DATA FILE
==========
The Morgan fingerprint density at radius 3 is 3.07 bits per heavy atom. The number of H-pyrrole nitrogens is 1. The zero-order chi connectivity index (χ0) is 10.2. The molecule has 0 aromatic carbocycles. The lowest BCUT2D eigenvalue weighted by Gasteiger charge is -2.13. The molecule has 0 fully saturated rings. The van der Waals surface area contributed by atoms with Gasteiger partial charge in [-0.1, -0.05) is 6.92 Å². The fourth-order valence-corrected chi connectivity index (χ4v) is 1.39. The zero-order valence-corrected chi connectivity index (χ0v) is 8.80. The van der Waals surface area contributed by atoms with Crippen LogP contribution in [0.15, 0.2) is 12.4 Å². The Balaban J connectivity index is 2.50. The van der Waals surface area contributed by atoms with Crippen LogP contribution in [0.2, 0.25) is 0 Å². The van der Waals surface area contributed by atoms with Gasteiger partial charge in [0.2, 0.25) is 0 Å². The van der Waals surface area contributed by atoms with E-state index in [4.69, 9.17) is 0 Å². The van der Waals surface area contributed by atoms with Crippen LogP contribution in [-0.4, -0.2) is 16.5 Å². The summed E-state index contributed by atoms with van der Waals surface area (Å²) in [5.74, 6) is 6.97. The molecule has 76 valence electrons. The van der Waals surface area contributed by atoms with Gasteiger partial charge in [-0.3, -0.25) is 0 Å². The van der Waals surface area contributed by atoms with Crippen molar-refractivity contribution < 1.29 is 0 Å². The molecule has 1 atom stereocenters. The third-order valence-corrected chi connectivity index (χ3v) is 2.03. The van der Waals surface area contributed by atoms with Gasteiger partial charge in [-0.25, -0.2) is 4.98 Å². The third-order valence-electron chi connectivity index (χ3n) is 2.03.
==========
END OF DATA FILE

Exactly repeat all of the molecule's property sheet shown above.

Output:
The Morgan fingerprint density at radius 3 is 3.07 bits per heavy atom. The number of H-pyrrole nitrogens is 1. The zero-order chi connectivity index (χ0) is 10.2. The molecule has 0 aromatic carbocycles. The lowest BCUT2D eigenvalue weighted by Gasteiger charge is -2.13. The molecule has 0 fully saturated rings. The van der Waals surface area contributed by atoms with Gasteiger partial charge in [-0.1, -0.05) is 6.92 Å². The fourth-order valence-corrected chi connectivity index (χ4v) is 1.39. The zero-order valence-corrected chi connectivity index (χ0v) is 8.80. The van der Waals surface area contributed by atoms with Crippen LogP contribution in [0.15, 0.2) is 12.4 Å². The Balaban J connectivity index is 2.50. The van der Waals surface area contributed by atoms with Crippen LogP contribution in [0.2, 0.25) is 0 Å². The van der Waals surface area contributed by atoms with Gasteiger partial charge in [0.2, 0.25) is 0 Å². The van der Waals surface area contributed by atoms with E-state index in [4.69, 9.17) is 0 Å². The van der Waals surface area contributed by atoms with Crippen LogP contribution in [-0.4, -0.2) is 16.5 Å². The summed E-state index contributed by atoms with van der Waals surface area (Å²) in [5.74, 6) is 6.97. The molecule has 76 valence electrons. The van der Waals surface area contributed by atoms with Gasteiger partial charge in [-0.3, -0.25) is 0 Å². The van der Waals surface area contributed by atoms with Crippen molar-refractivity contribution < 1.29 is 0 Å². The molecule has 1 atom stereocenters. The third-order valence-corrected chi connectivity index (χ3v) is 2.03. The van der Waals surface area contributed by atoms with Gasteiger partial charge in [-0.25, -0.2) is 4.98 Å². The third-order valence-electron chi connectivity index (χ3n) is 2.03.